Our state a.markdown is kept in sync with the frontend via the previous onChange handler from step 1.

Travel warning: The SaveFileDialog takes a context, it's really important that this is a runtime context, the runtime context is stored on the app struct, and you need to always remember to pass this so that all the magic works! This planned to change in wails v3, but that is still in development at the time of writing this.


Take a look and see if you can find out how the New File and Open File work. Start out in app.tsx and trace your way back to app.go!

Step 4: Yak shaving markdown export

Ok this turned out to be a H U G E timewaste, but it was a lot of fun. As you might be aware, there are a lot of techniques for exporting PDF files, I decided to go for the native and non browser based pure pdf library fpdf. Thankfully, our markdown -> html compiler also supports extending via a renderer function and walking the parsed AST. I had a great time adapting a scuffed and minimalist little pdf renderer. You can check it out here.

For the wails part, it's again very simply an onclick handler for a button alongside an exported method on App.go We can simply take that markdown content and put it through our renderer, passing a path to save as a result from the SavefileDialog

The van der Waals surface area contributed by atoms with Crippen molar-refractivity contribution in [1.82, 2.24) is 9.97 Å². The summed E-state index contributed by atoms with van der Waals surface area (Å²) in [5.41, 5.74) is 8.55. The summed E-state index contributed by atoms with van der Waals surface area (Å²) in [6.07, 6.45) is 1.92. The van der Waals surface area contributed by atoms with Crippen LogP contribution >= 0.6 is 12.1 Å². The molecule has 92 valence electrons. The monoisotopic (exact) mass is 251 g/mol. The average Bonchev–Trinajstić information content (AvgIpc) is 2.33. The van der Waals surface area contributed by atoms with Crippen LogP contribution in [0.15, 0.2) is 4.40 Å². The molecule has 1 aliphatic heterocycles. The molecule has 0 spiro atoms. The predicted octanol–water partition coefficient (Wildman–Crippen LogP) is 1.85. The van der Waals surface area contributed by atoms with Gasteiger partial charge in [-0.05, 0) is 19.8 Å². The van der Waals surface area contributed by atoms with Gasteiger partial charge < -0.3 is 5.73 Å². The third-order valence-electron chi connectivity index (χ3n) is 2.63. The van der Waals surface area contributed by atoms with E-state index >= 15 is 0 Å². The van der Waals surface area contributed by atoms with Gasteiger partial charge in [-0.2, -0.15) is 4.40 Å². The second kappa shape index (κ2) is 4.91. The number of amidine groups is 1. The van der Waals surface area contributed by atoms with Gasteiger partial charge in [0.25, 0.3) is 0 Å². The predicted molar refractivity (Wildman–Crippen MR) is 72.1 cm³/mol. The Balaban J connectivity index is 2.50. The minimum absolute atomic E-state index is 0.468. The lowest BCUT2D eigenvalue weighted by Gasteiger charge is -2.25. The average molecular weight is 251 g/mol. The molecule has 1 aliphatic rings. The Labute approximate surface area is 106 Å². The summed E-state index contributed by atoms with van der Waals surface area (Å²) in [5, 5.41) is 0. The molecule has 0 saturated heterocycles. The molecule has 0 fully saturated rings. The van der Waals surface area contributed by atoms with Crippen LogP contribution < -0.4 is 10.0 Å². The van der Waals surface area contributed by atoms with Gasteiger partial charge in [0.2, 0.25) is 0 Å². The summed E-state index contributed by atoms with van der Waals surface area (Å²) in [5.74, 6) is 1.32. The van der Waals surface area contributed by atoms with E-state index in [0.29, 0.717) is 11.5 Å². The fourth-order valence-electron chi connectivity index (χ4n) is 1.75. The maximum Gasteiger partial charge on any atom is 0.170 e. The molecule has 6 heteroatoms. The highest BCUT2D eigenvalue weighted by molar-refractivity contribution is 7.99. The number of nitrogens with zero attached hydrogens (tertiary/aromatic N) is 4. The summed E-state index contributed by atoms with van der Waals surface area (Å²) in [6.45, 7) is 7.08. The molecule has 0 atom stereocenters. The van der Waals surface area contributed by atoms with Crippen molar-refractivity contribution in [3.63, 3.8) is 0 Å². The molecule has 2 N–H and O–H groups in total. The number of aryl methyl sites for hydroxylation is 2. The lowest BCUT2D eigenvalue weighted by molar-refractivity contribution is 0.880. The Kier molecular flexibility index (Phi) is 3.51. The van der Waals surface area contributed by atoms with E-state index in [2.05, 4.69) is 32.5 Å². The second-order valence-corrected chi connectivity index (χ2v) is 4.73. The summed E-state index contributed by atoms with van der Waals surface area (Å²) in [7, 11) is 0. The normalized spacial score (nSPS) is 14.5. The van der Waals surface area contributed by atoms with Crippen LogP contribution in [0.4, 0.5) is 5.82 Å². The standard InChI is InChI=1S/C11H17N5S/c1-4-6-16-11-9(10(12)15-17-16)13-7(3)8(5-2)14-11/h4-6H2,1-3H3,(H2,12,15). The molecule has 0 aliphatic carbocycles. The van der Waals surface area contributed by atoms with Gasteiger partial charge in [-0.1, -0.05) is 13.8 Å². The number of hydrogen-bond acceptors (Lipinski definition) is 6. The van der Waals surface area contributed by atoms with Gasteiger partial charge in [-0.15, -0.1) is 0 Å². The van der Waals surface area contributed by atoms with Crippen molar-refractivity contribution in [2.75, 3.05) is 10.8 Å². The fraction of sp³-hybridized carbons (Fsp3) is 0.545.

Warning: don't use this pdf renderer code, it crashes on codeblocks! It's just an example approach which I think could be extended quite nicely.

Step 5: CI/CD

Eat your vegetables, make your code hygienic and never leave a bad build on origin main.

I went to the effort of setting up CI/CD for this project to show how you can cross compile for windows and linux. To do this I setup a github action which tests/builds on push and releases when you tag the repo with something matching v*.

Yes. You are seeing this correctly, it took me 16 builds to get a release. Anyway... So that you don't need to waste as much time, check out my deploy action here.

The interesting parts are:

  • You need to install a few dependencies sudo apt install libgtk-3-dev libwebkit2gtk-4.0-dev nsis
  • Don't forget to get the paths right
  • Don't forget to use the permissions block in your action to allow it to cut new releases
  • Copy the binary out of the build directory between builds, because build/bin will be overwritten on builds

As a result, I think we have a solid base for a project which can be extended, bug smashed and it all gets automagically released through github actions. A nice place to stop for this little exercise.

Wrapping it all up with a disruptive and transformative conclusion

Wails is a gamechanger for GUI applications written in Golang -- simple, productive and downright magical.
You can think of it as a 'web style' MVC for your frontend, or 'use golang' for desktop applications. What sets it apart? Bring any frontend view layer! HTML to Svelte, it all works. Binaries are tiny 10Mb instead of electrons 100+Mb. As far as Golang desktop frameworks go, I think Wails is undisputed as our best option.

You can check out the code I wrote for this project here, and get started with wails here.